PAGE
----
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Roger Ebert
will receive the Mel Novikoff Award at the 53rd San Francisco International Film Festival (April 22–May 6). The award, named for the pioneering San Francisco art and repertory film exhibitor Mel Novikoff (1922–87), acknowledges an individual or institution whose work has enhanced the filmgoing public’s knowledge and appreciation of world cinema. The Novikoff Award will be presented at An Evening with Roger Ebert and Friends, Saturday, May 1 at 5:30 pm at the Castro Theatre. Confirmed guests to date include directors Jason Reitman and Terry Zwigoff, with others to be announced soon.

The program will close with a screening of Julia, touted by Ebert as one of the finest films released in 2009. Erick Zonca’s character-driven thriller, starring the fearless Tilda Swinton, barrels straight into the sleazy wasteland of an abrasive alcoholic kidnapper who is in way over her head.

“It’s an honor to pay tribute to a man who has enhanced the public’s knowledge and appreciation of world cinema for more than 40 years through his writing, television shows, Web site and film festival,” said Rachel Rosen, the Film Society’s director of programming. “His passion for film is an inspiration.”

Ebert has reviewed, commented on, debated and championed movies from his base in Chicago for over four decades. He began his career at the Chicago Sun-Times in 1966 and in 1975 became the first film writer to win a Pulitzer Prize for criticism. He is now syndicated in more than 200 papers around the world and rogerebert.com, the most-visited movie critic site on the Web, was named the best film review site of the year by the Online Film Critics Society. Ebert’s long career in television began in 1975 when he and Gene Siskel of the Chicago Tribune began cohosting a weekly program of movie reviews produced by a Chicago public television station. The critics (and later their thumbs) became household names when their show, Sneak Previews, was syndicated to public television stations nationwide. Their viewership and impact increased further when they moved to At the Movies and then to Siskel & Ebert, both commercially syndicated shows. Following Siskel’s death in 1999, Ebert paired up with columnist Richard Roeper of the Sun-Times and cohosted Ebert & Roeper until 2007. Additional TV stints have included hosting ABC’s live pre–Academy Awards show and cohosting IFC’s coverage of the Cannes Film Festival awards.

Ebert has authored numerous books including Scorsese by Ebert; three volumes of The Great Movies; 20 annual volumes of Roger Ebert's Movie Yearbook; Your Movie Sucks; Two Weeks in the Midday Sun, A Cannes Notebook; I Hated, Hated, Hated This Movie; and the Norton anthology Roger Ebert's Book of Film. He has lectured on film for the University of Chicago’s fine arts program, was an adjunct professor of cinema and media studies at the University of Illinois at Urbana-Champaign and was renown for his sessions conducting shot-by-shot analyses of films at the universities of Colorado, Hawaii, Virginia and Chicago, the Smithsonian Institution and the Canadian Center for the Advanced Study of Film. His shot-by-shot commentary track for the DVD of Citizen Kane won the 2001 Video Premiere Award for Best Audio Commentary.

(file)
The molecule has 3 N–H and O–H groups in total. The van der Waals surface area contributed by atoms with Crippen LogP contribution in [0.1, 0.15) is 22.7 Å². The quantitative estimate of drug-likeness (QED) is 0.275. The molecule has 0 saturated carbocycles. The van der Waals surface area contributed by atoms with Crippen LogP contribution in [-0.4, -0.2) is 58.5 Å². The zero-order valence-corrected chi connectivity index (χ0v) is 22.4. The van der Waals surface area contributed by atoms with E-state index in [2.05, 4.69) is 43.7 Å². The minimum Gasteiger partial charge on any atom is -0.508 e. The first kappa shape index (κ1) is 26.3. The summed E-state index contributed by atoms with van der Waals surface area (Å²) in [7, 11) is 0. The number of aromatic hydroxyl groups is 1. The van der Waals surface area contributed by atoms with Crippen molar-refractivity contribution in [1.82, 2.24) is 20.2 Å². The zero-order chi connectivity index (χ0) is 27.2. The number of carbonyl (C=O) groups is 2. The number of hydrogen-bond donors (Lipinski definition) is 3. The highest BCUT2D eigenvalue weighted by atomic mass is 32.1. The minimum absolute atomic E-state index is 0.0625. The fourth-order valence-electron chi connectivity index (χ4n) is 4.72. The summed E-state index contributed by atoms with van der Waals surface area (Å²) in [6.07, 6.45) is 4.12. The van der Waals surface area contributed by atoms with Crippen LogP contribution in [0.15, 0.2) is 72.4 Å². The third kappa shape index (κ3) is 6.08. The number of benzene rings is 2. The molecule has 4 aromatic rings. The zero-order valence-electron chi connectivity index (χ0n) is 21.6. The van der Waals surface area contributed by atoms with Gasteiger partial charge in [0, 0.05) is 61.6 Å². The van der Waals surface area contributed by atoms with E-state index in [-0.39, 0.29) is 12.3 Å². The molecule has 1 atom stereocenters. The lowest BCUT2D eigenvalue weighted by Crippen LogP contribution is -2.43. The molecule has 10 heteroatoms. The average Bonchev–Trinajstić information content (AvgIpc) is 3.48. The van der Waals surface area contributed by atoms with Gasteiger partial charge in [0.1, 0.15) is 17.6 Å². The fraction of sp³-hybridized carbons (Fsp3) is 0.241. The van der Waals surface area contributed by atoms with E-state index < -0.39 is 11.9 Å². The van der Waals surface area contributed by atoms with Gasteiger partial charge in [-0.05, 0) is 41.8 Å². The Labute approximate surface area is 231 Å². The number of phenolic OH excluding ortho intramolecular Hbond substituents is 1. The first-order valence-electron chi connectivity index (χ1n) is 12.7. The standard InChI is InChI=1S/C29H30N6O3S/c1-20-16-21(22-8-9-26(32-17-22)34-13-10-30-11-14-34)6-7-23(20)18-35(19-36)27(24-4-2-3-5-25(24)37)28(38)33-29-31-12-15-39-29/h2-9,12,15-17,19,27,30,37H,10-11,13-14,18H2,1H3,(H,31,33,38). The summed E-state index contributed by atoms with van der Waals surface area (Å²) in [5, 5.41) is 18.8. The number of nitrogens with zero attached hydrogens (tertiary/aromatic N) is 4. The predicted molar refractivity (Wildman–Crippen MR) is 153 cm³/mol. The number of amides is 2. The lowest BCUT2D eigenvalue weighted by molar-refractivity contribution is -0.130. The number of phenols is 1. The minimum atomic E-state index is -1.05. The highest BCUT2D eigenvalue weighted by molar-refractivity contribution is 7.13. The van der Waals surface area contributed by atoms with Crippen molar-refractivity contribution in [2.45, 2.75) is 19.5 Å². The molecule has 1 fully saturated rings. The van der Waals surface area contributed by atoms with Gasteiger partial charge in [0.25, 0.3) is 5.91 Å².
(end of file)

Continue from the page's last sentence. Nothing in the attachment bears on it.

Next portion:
Since 1999 Ebert has hosted Ebertfest, an annual festival of overlooked films, presented at the University of Illinois at Urbana-Champaign’s historic Virginia Theatre in his hometown.

In addition to the Pulitzer, Ebert’s significant contributions to film culture have been recognized by a star on the Hollywood Walk of Fame, an honorary lifetime membership in the Directors Guild of America, a special recognition award from the American Society of Cinematographers, a ShoWest award for career achievement in film journalism and honorary doctorates from the School of the Art Institute of Chicago, the University of Colorado and the American Film Institute. He lives with his wife, trial attorney Chaz Hammelsmith Ebert, in Chicago.

Previous recipients of the Mel Novikoff Award are Bruce Goldstein (2009), Jim Hoberman (2008), Kevin Brownlow (2007), Anita Monga (2005), Paolo Cherchi Usai (2004), Manny Farber (2003), David Francis (2002), Cahiers du Cinéma (2001), San Francisco Cinematheque (2001), Donald Krim (2000), David Shepard (2000), Enno Patalas (1999), Adrienne Mancia (1998), Judy Stone (1997), Film Arts Foundation (1997), David Robinson (1996), Institut Lumière (1995), Naum Kleiman (1994), Andrew Sarris (1993), Jonas Mekas (1992), Pauline Kael (1991), Donald Richie (1990), USSR Filmmakers Association (1989) and Dan Talbot (1988).




Tickets are $12 for San Francisco Film Society members and $15 for general admission. Tickets are on sale now to Film Society members whose memberships are valid through the end of the Festival.
Saturday, May 1, 5:30 pm
Castro Theatre
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